Euro area finance ministers agreed early Tuesday on the terms of a bailout for Spain’s troubled banks, saying that €30 billion ($36.88 billion) can be ready by the end of this month.
The finance ministers for the 17 countries that use the euro as their official currency will return to Brussels on July 20, 2012 to finalise the agreement, having first obtained the approval of their governments or parliaments, eurozone chief Jean-Claude Juncker said.
As part of the agreement with Spain, finance ministers from all 27 European Union countries are expected on Tuesday to approve a one-year extension, until 2014, of Spain’s deadline for achieving a budget deficit of 3 per cent.
There will be specific conditions for specific banks, and the supervision of the financial sector overall will be strengthened, Mr. Juncker said.
“We are convinced that this conditionality will succeed in addressing the remaining weakness in the Spanish banking sector,” he said.
Dutch Finance Minister Jan Kees de Jager said the agreement should be finalised soon.
“We have a tentative deal on the bailout conditions for a bailout of Spanish banks,” Mr. de Jager said. “The total will likely be €100 billion. Some countries like the Netherlands, Germany and Finland need to get parliamentary approval. We hope this can be wrapped up within a week.”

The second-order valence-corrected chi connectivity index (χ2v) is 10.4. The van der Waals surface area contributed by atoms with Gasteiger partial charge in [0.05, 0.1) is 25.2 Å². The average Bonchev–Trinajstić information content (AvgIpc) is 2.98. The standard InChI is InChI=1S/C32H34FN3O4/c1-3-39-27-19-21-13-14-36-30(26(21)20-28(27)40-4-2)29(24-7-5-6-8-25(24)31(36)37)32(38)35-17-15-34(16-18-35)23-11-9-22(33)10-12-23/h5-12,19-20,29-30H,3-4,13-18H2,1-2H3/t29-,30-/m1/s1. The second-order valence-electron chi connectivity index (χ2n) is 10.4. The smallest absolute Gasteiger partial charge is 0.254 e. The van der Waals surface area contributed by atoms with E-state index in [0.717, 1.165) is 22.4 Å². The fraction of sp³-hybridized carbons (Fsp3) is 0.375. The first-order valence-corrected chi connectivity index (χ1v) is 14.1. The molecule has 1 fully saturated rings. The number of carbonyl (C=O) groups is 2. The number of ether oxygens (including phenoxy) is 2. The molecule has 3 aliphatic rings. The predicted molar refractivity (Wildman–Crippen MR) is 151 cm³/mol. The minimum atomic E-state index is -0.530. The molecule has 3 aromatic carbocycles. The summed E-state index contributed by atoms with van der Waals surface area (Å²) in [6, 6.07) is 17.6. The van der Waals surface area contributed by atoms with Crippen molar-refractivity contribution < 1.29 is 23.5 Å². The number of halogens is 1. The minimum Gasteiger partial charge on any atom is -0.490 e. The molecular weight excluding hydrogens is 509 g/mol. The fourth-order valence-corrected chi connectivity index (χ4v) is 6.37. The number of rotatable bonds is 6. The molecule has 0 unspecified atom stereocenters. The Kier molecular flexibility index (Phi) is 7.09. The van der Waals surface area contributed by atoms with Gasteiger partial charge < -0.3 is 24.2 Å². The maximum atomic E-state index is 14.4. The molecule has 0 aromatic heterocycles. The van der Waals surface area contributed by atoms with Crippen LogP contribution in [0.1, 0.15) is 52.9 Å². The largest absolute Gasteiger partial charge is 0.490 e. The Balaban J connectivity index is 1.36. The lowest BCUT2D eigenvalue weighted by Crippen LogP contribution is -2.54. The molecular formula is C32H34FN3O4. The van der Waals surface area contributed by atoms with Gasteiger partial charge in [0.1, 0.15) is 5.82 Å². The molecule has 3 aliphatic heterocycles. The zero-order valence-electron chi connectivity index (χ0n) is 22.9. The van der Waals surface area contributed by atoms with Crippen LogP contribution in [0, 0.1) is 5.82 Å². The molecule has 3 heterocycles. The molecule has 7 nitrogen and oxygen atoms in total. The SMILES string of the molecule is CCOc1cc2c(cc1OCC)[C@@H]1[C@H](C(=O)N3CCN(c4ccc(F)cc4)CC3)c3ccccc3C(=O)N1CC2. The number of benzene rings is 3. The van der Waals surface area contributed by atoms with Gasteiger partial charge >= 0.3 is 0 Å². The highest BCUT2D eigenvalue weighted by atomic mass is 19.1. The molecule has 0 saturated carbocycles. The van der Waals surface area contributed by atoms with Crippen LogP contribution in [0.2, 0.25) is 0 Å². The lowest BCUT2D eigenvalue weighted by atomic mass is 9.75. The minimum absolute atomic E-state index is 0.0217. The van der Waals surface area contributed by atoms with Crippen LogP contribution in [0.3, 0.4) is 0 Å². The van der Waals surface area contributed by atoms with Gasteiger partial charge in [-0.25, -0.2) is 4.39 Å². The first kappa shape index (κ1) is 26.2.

The exact amount of the bailout will likely not be known until September, when individual examinations of different Spanish banks have been completed.
Mr. de Jager said Madrid’s partners agree that “financial sector reforms in Spain must be ruthlessly implemented. These reforms include, notably, a cap on salaries of bank executives and a ban on bonuses.”
“There are still differences over this,” he said. “The details will be worked out by the end of the year.”
But on Monday, before the eurogroup meeting began, Mario Draghi, the chief of the European Central Bank, said he was confident that a banking union in the European Union would be achieved.
“The first thing to be created will be the supervision,” Mr. Draghi told a committee of the European Parliament. “We are talking about the long-term sustainability of the European monetary union. We are going as fast as we can. It is better to do things right than in a hurried fashion. We certainly want to see this thing wrapped up by the end of the year,” he said, referring to banking oversight.
“By the end of this year we will have something that is not perfect, but achievable.”
Officials also announced that Klaus Regling, a German economist who currently heads the temporary E.U. bailout fund, had been chosen to head the European Stability Mechanism the permanent bailout fund meant to head off instability in the eurozone.
Mr. Regling, 61, will take charge of a bailout fund meant to reassure markets that the European Union will stand behind its weaker members.